Spain’s ‘Jewish Problem’
Anti-Semitism is on the rise — but how many Spaniards have actually ever met a Jew?
December 30, 2008 - 12:00 am
Many Spaniards thought Spain had solved its “Jewish problem” in 1492, when by the stroke of a pen, King Ferdinand and Queen Isabella ordered the expulsion of an estimated 800,000 Jews from the country, and thus put an end to the largest and most distinguished Jewish community in Europe.
But now, more than 500 years later, Spanish anti-Semitism is on the rise once again. According to a recent study published by the Pew Research Center, nearly half of all Spaniards have negative views of Jews, a statistic that marks Spain as one of the most anti-Semitic countries in Europe. According to Pew, 46 percent of Spaniards hold negative opinions of Jews, up more than double from the 21 percent of Spaniards with such views in 2005.
Spain is also the only country in Europe where negative views of Jews outweigh positive views; only 37 percent of Spaniards think favorably about Jews. By comparison, 36 percent of Poles have negative views of Jews while 50 percent have positive views; in Germany, 25 percent negative versus 64 percent positive; in France, 20 percent negative versus 79 percent positive; and in Britain, 9 percent positive versus 73 percent favorable. (According to Pew, 77 percent of Americans have favorable views toward Jews, compared with 7 percent unfavorable.)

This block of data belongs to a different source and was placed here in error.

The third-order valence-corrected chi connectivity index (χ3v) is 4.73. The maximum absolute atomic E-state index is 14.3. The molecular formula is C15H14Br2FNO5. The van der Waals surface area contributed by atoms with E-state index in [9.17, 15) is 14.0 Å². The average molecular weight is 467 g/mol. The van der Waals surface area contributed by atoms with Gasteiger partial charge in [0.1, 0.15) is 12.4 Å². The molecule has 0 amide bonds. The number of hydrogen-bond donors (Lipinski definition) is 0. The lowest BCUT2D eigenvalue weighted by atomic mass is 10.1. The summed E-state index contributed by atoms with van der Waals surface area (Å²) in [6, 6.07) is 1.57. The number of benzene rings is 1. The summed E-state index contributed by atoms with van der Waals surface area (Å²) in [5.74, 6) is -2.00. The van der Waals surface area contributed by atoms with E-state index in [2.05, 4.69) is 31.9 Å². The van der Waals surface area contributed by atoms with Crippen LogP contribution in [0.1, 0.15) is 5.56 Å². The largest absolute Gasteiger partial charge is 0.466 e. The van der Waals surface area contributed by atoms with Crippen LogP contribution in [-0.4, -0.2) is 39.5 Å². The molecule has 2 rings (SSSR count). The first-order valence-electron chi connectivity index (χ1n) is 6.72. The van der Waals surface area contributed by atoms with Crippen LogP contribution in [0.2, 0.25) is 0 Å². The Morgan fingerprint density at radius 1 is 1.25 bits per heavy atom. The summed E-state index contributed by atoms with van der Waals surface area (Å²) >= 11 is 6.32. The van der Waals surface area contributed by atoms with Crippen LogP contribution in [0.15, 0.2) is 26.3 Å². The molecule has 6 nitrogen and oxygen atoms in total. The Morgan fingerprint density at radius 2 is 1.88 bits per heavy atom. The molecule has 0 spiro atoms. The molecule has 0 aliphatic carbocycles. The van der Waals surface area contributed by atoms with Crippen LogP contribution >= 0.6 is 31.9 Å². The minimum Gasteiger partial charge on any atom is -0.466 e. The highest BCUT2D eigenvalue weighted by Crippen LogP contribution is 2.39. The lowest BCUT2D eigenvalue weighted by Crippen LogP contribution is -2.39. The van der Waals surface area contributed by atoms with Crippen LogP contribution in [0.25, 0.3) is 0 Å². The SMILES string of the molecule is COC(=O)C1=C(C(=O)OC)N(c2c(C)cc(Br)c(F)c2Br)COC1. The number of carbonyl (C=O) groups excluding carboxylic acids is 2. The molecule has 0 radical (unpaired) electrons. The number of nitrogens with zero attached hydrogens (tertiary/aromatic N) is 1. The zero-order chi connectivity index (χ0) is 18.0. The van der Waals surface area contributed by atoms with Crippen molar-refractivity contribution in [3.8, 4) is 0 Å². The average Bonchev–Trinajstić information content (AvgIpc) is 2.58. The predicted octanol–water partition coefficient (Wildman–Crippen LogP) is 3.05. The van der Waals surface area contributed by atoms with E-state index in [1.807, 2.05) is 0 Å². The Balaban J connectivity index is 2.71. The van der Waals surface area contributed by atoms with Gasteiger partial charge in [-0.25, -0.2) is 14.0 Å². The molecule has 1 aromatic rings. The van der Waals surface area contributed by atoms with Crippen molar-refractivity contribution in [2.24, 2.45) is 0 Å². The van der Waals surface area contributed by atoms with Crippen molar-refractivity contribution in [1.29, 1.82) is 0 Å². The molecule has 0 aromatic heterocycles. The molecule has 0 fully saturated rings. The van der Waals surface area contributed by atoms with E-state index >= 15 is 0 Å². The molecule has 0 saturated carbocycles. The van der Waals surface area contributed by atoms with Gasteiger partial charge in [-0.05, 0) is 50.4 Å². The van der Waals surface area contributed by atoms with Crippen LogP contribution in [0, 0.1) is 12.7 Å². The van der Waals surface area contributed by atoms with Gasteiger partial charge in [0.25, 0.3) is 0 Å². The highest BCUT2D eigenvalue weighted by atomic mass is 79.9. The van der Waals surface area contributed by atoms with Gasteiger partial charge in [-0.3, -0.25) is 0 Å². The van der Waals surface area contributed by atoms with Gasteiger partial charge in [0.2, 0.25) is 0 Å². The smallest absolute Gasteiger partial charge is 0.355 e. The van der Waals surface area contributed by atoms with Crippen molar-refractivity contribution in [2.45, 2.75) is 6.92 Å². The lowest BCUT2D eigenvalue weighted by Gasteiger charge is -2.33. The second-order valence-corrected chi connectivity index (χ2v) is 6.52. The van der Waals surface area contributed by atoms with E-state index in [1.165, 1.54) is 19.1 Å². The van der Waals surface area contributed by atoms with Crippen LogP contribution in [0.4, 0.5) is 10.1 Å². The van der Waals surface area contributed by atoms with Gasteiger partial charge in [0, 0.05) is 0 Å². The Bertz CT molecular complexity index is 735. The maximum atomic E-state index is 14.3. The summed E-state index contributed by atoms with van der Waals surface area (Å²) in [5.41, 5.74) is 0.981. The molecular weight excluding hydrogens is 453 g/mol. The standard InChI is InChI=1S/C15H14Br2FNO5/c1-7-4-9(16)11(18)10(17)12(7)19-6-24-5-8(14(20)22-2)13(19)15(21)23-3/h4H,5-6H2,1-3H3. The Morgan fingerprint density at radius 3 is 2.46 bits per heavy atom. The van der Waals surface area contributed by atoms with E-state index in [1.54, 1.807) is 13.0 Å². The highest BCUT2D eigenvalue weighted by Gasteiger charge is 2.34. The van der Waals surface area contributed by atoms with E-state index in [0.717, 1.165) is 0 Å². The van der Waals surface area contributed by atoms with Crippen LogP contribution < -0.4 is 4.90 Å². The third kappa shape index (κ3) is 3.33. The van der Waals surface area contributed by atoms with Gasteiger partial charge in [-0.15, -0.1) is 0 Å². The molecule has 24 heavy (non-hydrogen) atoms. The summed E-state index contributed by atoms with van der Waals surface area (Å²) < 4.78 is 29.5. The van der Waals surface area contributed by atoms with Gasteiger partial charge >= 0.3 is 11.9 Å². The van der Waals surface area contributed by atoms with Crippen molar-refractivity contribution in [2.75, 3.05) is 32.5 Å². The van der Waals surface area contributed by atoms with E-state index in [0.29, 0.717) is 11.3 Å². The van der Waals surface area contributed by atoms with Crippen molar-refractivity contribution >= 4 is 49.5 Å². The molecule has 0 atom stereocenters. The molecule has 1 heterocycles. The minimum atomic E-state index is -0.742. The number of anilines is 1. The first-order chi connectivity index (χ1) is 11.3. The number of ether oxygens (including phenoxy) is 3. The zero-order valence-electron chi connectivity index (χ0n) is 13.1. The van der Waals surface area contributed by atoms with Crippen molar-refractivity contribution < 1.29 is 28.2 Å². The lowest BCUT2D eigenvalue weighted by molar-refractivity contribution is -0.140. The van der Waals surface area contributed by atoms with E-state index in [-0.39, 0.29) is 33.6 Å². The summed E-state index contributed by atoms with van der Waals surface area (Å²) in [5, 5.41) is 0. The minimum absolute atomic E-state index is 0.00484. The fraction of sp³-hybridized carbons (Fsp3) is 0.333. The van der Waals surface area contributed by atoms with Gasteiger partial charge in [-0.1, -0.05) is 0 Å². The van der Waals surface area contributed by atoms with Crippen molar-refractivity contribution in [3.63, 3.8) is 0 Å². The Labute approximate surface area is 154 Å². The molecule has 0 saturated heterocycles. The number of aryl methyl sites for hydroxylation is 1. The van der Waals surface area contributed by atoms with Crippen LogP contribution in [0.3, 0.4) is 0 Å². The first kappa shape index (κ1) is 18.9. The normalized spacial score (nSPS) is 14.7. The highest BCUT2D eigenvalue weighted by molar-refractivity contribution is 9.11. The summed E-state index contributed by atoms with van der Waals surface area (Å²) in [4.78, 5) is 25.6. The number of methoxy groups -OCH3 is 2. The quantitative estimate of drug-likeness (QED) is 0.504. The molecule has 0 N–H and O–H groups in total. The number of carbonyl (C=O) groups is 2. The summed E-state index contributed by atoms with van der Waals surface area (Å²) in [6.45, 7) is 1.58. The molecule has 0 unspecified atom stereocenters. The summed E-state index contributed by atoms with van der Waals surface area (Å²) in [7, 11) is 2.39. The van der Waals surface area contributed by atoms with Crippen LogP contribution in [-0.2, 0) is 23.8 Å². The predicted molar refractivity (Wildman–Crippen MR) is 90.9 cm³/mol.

Pew’s latest research about Spanish anti-Semitism corroborates the findings of other, similar surveys. For example, a report about European anti-Semitism published by the New York-based Anti-Defamation League says that 54 percent of Spaniards believe that “Jews have too much power in international markets.” And 51 percent of Spaniards believe that “Jews are more loyal to Israel than to this country.”
The survey data on Spanish judeophobia raises many questions, including one that seems never to have been asked: How many contemporary Spaniards have actually ever met a Jew? Not very many, it would appear. In fact, Spain today has one of the smallest Jewish communities in Europe; the country has only 12,000 Jews out of a total Spanish population of 42 million, which works out to less than 0.05 percent.